8 people love me:

Whadda said... [Reply to comment]

love that you are keeping up with some of the Korean traditions for your girls!

Renee {Shabby, Chic and Charming} said... [Reply to comment]

Jennifer, thanks for visiting my blog and for the sweet comments.

I can relate to your feelings of being 'different'. Those childhood hurts never quite go away but painful as they are, they build our charachter and makes us who we are.

Loved reading about your traditions. Happy New Year!

Life, Crafts and Whatever said... [Reply to comment]

Thank you ladies! I think it's important for my girls to know my mom's culture. My middle daughter tells everyone that she's Korean, but she pronounces it cody-inn. And yes, being different growing up was hard, when back then, everyone wants to just blend in. But I love it now. Different is good.

SkinnyMeg said... [Reply to comment]

Wow, very cool! I loved reading about your traditions and that photo of Ava doing it is DARLING :) Sadly most of the Polish traditions we used to do died with my grandparents, I wish we had kept them up. Hopefully your Mom is teaching you to make all that wonderful food!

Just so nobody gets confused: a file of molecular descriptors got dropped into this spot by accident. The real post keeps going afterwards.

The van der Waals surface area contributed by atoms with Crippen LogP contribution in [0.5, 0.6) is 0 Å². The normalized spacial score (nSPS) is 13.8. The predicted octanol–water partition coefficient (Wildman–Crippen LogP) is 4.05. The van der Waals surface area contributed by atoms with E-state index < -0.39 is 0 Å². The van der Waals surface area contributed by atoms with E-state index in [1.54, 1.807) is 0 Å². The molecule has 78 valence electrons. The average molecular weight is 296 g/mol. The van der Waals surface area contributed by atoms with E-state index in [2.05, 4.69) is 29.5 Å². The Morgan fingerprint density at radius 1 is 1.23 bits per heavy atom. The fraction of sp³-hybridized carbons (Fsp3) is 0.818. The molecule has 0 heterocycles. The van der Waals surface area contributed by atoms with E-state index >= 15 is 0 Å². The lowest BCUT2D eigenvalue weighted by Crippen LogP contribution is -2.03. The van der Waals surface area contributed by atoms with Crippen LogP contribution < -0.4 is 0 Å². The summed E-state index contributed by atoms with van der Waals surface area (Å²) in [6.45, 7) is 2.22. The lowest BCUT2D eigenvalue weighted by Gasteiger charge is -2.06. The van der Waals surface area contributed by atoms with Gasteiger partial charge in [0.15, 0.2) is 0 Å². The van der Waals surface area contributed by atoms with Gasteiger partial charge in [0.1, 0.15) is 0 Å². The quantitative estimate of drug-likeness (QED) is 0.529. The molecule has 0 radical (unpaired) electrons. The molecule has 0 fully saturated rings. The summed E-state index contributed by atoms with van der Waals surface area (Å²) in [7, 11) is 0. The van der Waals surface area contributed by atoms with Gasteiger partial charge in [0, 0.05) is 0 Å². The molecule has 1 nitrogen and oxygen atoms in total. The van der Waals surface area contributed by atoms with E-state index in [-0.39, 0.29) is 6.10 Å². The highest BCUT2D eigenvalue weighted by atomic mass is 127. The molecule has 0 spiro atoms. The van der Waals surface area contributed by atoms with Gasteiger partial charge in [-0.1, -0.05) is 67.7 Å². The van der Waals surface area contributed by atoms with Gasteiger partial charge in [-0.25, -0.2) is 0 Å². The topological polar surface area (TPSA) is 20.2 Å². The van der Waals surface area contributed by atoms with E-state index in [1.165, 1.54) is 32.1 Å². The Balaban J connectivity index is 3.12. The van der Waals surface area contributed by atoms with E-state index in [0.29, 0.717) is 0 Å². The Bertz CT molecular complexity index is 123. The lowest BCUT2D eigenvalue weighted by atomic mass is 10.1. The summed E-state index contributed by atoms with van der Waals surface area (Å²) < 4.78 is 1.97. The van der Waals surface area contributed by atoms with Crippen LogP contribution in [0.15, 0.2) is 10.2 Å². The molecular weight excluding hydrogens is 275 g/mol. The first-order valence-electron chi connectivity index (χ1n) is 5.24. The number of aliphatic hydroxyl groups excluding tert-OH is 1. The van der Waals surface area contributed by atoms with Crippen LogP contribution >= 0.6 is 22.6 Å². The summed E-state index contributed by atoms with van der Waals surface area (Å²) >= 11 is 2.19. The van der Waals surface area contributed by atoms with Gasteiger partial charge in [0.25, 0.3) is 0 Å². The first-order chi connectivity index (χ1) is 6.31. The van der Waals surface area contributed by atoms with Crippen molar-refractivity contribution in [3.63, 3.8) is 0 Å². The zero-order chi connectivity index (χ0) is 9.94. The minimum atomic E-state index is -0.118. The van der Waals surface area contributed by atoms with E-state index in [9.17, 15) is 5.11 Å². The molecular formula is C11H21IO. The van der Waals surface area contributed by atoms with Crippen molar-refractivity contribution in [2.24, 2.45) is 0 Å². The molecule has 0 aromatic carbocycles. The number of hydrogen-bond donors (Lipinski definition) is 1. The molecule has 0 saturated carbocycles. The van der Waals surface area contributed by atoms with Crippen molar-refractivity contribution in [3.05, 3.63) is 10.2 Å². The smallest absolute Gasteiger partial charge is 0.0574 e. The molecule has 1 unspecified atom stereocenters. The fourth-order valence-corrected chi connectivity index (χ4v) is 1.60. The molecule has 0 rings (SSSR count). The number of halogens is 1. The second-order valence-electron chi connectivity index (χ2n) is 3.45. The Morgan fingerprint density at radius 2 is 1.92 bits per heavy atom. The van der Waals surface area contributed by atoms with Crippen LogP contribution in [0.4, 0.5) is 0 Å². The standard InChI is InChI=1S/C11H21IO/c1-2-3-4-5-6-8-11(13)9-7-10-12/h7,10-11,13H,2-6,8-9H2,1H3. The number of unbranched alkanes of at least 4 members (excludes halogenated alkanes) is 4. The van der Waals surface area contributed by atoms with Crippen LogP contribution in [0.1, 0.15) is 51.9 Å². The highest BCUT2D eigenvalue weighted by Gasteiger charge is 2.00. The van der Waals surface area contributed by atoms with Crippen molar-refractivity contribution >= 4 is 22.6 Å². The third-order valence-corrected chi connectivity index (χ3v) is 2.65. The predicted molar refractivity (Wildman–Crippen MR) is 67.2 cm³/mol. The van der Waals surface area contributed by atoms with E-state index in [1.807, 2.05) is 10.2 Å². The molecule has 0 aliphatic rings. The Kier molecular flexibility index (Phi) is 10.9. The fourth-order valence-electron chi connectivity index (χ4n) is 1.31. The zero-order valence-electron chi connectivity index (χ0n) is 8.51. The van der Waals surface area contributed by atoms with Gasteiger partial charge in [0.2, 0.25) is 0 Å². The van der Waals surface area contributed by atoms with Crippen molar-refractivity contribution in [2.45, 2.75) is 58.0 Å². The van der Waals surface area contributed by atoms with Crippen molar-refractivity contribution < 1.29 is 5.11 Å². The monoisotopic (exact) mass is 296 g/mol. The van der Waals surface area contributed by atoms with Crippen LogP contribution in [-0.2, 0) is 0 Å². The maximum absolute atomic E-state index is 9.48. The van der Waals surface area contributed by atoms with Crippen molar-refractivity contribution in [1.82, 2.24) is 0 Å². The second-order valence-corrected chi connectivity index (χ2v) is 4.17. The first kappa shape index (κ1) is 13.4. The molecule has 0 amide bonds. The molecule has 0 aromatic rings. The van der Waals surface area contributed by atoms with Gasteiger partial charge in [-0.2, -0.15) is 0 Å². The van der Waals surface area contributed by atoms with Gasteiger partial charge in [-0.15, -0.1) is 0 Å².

Nicole@thiscreativeadventure said... [Reply to comment]

This post really resonated with me. My mom is Korean too and my dad is French/ English. Growing up I have been called Hawaiian, Greek, Italian, Hispanic (with a tan). I always hated feeling like a bit of a mutt but now I love and embrace that about myself.

Pam said... [Reply to comment]

Thank you so much for sharing this post. I love it. So nice to have those traditions and to teach them to your children.

Catherine @ Cat on a Limb said... [Reply to comment]

Thank you for posting this, it was so great to read about your traditions.

I'm a mix of lots of nationalities (all European though) but my family never really did any cultural things (except for certain desserts!) so I'm trying to discover traditions I can start in my family. I'll bet your daughters will love all the memories!

Just Wedeminute said... [Reply to comment]

I think it's great that you are keeping up with your Korean heritage! Love the beautiful hanboks and I think you are beautiful, I love the Asian eyes!